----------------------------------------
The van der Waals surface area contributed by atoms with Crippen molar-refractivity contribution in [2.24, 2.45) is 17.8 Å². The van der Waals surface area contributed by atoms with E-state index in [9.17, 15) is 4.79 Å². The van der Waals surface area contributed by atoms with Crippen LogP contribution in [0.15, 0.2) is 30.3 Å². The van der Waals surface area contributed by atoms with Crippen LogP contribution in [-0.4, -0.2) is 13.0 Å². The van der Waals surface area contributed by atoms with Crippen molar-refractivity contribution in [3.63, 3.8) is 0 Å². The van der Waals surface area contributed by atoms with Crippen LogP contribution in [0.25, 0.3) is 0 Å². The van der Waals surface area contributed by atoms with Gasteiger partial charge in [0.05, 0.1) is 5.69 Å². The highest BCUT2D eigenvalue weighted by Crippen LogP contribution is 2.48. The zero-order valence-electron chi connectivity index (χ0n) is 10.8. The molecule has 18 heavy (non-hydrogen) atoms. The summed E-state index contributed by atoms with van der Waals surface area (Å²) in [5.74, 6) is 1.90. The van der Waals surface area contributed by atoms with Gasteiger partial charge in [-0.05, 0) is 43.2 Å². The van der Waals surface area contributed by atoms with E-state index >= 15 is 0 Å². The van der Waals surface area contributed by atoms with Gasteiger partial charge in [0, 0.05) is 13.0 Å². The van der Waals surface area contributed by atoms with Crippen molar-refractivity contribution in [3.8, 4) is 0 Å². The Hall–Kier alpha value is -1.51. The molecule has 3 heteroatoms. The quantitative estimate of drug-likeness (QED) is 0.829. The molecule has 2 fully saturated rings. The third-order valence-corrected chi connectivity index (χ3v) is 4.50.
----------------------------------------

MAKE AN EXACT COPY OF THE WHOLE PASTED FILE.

The van der Waals surface area contributed by atoms with Crippen molar-refractivity contribution in [2.24, 2.45) is 17.8 Å². The van der Waals surface area contributed by atoms with E-state index in [9.17, 15) is 4.79 Å². The van der Waals surface area contributed by atoms with Crippen LogP contribution in [0.15, 0.2) is 30.3 Å². The van der Waals surface area contributed by atoms with Crippen LogP contribution in [-0.4, -0.2) is 13.0 Å². The van der Waals surface area contributed by atoms with Crippen molar-refractivity contribution in [3.63, 3.8) is 0 Å². The van der Waals surface area contributed by atoms with Crippen LogP contribution in [0.25, 0.3) is 0 Å². The van der Waals surface area contributed by atoms with Gasteiger partial charge in [0.05, 0.1) is 5.69 Å². The highest BCUT2D eigenvalue weighted by Crippen LogP contribution is 2.48. The zero-order valence-electron chi connectivity index (χ0n) is 10.8. The molecule has 18 heavy (non-hydrogen) atoms. The summed E-state index contributed by atoms with van der Waals surface area (Å²) in [5.74, 6) is 1.90. The van der Waals surface area contributed by atoms with Gasteiger partial charge in [-0.05, 0) is 43.2 Å². The van der Waals surface area contributed by atoms with E-state index >= 15 is 0 Å². The van der Waals surface area contributed by atoms with Gasteiger partial charge in [0, 0.05) is 13.0 Å². The van der Waals surface area contributed by atoms with Crippen molar-refractivity contribution in [3.8, 4) is 0 Å². The Hall–Kier alpha value is -1.51. The molecule has 3 heteroatoms. The quantitative estimate of drug-likeness (QED) is 0.829. The molecule has 2 fully saturated rings. The third-order valence-corrected chi connectivity index (χ3v) is 4.50.